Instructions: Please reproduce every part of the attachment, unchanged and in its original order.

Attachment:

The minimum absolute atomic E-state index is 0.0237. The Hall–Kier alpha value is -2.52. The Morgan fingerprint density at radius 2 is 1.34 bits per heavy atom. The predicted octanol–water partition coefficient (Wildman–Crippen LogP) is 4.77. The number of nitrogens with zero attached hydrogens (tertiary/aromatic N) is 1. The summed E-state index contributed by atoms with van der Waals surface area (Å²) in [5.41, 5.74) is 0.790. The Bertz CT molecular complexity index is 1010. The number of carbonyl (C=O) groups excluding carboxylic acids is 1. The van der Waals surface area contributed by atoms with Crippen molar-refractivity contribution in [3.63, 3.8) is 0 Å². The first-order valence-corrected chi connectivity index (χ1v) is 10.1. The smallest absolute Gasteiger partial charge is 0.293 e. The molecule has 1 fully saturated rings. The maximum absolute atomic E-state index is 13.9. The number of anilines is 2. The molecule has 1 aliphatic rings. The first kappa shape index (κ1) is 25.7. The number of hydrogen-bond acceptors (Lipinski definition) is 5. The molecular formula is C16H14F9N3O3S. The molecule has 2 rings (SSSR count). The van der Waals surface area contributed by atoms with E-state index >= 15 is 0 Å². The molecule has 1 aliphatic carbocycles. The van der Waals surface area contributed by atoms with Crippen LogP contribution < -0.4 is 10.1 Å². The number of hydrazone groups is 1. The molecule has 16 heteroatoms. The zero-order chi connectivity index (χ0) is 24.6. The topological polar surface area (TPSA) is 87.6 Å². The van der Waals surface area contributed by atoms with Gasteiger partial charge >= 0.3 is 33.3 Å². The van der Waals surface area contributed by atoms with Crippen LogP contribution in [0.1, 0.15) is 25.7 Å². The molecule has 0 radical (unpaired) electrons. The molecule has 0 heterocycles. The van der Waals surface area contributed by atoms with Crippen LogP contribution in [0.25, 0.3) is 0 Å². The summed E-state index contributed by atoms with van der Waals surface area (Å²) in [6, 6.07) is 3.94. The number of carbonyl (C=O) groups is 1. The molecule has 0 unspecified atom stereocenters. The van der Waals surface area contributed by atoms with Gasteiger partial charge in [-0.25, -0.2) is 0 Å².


The minimum absolute atomic E-state index is 0.0237. The Hall–Kier alpha value is -2.52. The Morgan fingerprint density at radius 2 is 1.34 bits per heavy atom. The predicted octanol–water partition coefficient (Wildman–Crippen LogP) is 4.77. The number of nitrogens with zero attached hydrogens (tertiary/aromatic N) is 1. The summed E-state index contributed by atoms with van der Waals surface area (Å²) in [5.41, 5.74) is 0.790. The Bertz CT molecular complexity index is 1010. The number of carbonyl (C=O) groups excluding carboxylic acids is 1. The van der Waals surface area contributed by atoms with Crippen molar-refractivity contribution in [3.63, 3.8) is 0 Å². The first-order valence-corrected chi connectivity index (χ1v) is 10.1. The smallest absolute Gasteiger partial charge is 0.293 e. The molecule has 1 fully saturated rings. The maximum absolute atomic E-state index is 13.9. The number of anilines is 2. The molecule has 1 aliphatic rings. The first kappa shape index (κ1) is 25.7. The number of hydrogen-bond acceptors (Lipinski definition) is 5. The molecular formula is C16H14F9N3O3S. The molecule has 2 rings (SSSR count). The van der Waals surface area contributed by atoms with E-state index >= 15 is 0 Å². The molecule has 1 aliphatic carbocycles. The van der Waals surface area contributed by atoms with Crippen LogP contribution < -0.4 is 10.1 Å². The number of hydrazone groups is 1. The molecule has 16 heteroatoms. The zero-order chi connectivity index (χ0) is 24.6. The topological polar surface area (TPSA) is 87.6 Å². The van der Waals surface area contributed by atoms with Gasteiger partial charge >= 0.3 is 33.3 Å². The van der Waals surface area contributed by atoms with Crippen LogP contribution in [0.1, 0.15) is 25.7 Å². The molecule has 0 radical (unpaired) electrons. The molecule has 0 heterocycles. The van der Waals surface area contributed by atoms with Crippen LogP contribution in [0.25, 0.3) is 0 Å². The summed E-state index contributed by atoms with van der Waals surface area (Å²) in [6, 6.07) is 3.94. The number of carbonyl (C=O) groups is 1. The molecule has 0 unspecified atom stereocenters. The van der Waals surface area contributed by atoms with Gasteiger partial charge in [-0.25, -0.2) is 0 Å².